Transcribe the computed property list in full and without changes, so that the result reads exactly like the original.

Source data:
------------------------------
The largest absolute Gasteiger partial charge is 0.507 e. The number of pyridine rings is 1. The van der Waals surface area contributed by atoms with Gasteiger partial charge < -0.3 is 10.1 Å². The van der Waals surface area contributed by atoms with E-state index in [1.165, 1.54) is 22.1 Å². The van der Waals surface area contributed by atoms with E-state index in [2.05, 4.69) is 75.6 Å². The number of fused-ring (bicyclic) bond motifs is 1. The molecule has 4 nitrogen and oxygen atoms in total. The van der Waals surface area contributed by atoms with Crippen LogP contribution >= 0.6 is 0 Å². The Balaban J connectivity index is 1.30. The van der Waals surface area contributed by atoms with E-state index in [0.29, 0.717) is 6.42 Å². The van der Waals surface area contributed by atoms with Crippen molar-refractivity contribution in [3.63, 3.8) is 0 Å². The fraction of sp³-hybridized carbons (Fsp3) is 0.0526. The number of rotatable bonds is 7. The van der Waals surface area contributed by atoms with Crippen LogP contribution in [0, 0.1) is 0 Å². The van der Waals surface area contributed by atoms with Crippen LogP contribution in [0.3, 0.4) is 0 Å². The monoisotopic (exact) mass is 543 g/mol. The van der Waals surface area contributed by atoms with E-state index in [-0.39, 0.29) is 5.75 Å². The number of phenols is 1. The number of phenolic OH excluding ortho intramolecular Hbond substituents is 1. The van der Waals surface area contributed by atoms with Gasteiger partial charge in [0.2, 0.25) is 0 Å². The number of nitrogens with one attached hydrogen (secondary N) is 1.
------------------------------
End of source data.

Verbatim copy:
The largest absolute Gasteiger partial charge is 0.507 e. The number of pyridine rings is 1. The van der Waals surface area contributed by atoms with Gasteiger partial charge < -0.3 is 10.1 Å². The van der Waals surface area contributed by atoms with E-state index in [1.165, 1.54) is 22.1 Å². The van der Waals surface area contributed by atoms with E-state index in [2.05, 4.69) is 75.6 Å². The number of fused-ring (bicyclic) bond motifs is 1. The molecule has 4 nitrogen and oxygen atoms in total. The van der Waals surface area contributed by atoms with Crippen LogP contribution >= 0.6 is 0 Å². The Balaban J connectivity index is 1.30. The van der Waals surface area contributed by atoms with E-state index in [0.29, 0.717) is 6.42 Å². The van der Waals surface area contributed by atoms with Crippen molar-refractivity contribution in [3.63, 3.8) is 0 Å². The fraction of sp³-hybridized carbons (Fsp3) is 0.0526. The number of rotatable bonds is 7. The van der Waals surface area contributed by atoms with Crippen LogP contribution in [0, 0.1) is 0 Å². The van der Waals surface area contributed by atoms with Crippen LogP contribution in [0.3, 0.4) is 0 Å². The monoisotopic (exact) mass is 543 g/mol. The van der Waals surface area contributed by atoms with E-state index in [-0.39, 0.29) is 5.75 Å². The number of phenols is 1. The number of phenolic OH excluding ortho intramolecular Hbond substituents is 1. The van der Waals surface area contributed by atoms with Gasteiger partial charge in [0.2, 0.25) is 0 Å². The number of nitrogens with one attached hydrogen (secondary N) is 1.